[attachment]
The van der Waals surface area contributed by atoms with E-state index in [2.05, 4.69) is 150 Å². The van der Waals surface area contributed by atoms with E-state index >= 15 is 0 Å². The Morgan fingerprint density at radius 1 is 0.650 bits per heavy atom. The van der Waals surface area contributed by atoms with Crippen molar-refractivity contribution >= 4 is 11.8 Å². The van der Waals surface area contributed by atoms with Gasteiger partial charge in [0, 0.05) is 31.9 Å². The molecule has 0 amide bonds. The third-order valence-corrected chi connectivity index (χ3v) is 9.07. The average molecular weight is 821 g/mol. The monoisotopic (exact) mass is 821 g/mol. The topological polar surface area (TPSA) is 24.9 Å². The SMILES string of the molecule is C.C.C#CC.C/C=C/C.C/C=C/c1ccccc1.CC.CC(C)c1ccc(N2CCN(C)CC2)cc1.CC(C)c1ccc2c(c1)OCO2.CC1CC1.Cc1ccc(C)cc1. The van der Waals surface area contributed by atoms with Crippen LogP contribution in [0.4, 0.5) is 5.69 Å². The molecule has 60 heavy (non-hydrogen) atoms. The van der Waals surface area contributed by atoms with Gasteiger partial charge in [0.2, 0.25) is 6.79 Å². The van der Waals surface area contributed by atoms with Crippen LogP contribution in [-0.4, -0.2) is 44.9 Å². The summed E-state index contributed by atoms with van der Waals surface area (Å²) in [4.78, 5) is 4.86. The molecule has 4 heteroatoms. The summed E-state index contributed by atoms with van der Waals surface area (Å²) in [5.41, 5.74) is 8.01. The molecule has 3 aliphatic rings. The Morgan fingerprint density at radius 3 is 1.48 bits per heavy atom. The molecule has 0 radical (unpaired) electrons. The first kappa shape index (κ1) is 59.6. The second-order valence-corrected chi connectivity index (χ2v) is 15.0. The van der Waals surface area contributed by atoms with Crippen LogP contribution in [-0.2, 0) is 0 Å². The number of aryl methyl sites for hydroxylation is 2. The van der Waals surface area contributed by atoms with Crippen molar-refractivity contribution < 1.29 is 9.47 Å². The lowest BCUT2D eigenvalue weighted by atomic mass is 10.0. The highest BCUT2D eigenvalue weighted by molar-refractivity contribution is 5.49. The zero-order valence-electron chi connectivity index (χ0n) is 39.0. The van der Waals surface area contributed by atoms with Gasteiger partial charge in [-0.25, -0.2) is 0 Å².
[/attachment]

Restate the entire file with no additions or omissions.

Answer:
The van der Waals surface area contributed by atoms with E-state index in [2.05, 4.69) is 150 Å². The van der Waals surface area contributed by atoms with E-state index >= 15 is 0 Å². The Morgan fingerprint density at radius 1 is 0.650 bits per heavy atom. The van der Waals surface area contributed by atoms with Crippen molar-refractivity contribution >= 4 is 11.8 Å². The van der Waals surface area contributed by atoms with Gasteiger partial charge in [0, 0.05) is 31.9 Å². The molecule has 0 amide bonds. The third-order valence-corrected chi connectivity index (χ3v) is 9.07. The average molecular weight is 821 g/mol. The monoisotopic (exact) mass is 821 g/mol. The topological polar surface area (TPSA) is 24.9 Å². The SMILES string of the molecule is C.C.C#CC.C/C=C/C.C/C=C/c1ccccc1.CC.CC(C)c1ccc(N2CCN(C)CC2)cc1.CC(C)c1ccc2c(c1)OCO2.CC1CC1.Cc1ccc(C)cc1. The van der Waals surface area contributed by atoms with Crippen LogP contribution in [0.4, 0.5) is 5.69 Å². The molecule has 60 heavy (non-hydrogen) atoms. The van der Waals surface area contributed by atoms with Gasteiger partial charge in [0.2, 0.25) is 6.79 Å². The van der Waals surface area contributed by atoms with Crippen LogP contribution in [-0.4, -0.2) is 44.9 Å². The summed E-state index contributed by atoms with van der Waals surface area (Å²) in [4.78, 5) is 4.86. The molecule has 4 heteroatoms. The summed E-state index contributed by atoms with van der Waals surface area (Å²) in [5.41, 5.74) is 8.01. The molecule has 3 aliphatic rings. The Morgan fingerprint density at radius 3 is 1.48 bits per heavy atom. The molecule has 0 radical (unpaired) electrons. The first kappa shape index (κ1) is 59.6. The second-order valence-corrected chi connectivity index (χ2v) is 15.0. The van der Waals surface area contributed by atoms with Crippen LogP contribution in [-0.2, 0) is 0 Å². The number of aryl methyl sites for hydroxylation is 2. The van der Waals surface area contributed by atoms with Crippen molar-refractivity contribution < 1.29 is 9.47 Å². The lowest BCUT2D eigenvalue weighted by atomic mass is 10.0. The highest BCUT2D eigenvalue weighted by molar-refractivity contribution is 5.49. The zero-order valence-electron chi connectivity index (χ0n) is 39.0. The van der Waals surface area contributed by atoms with Gasteiger partial charge in [-0.25, -0.2) is 0 Å².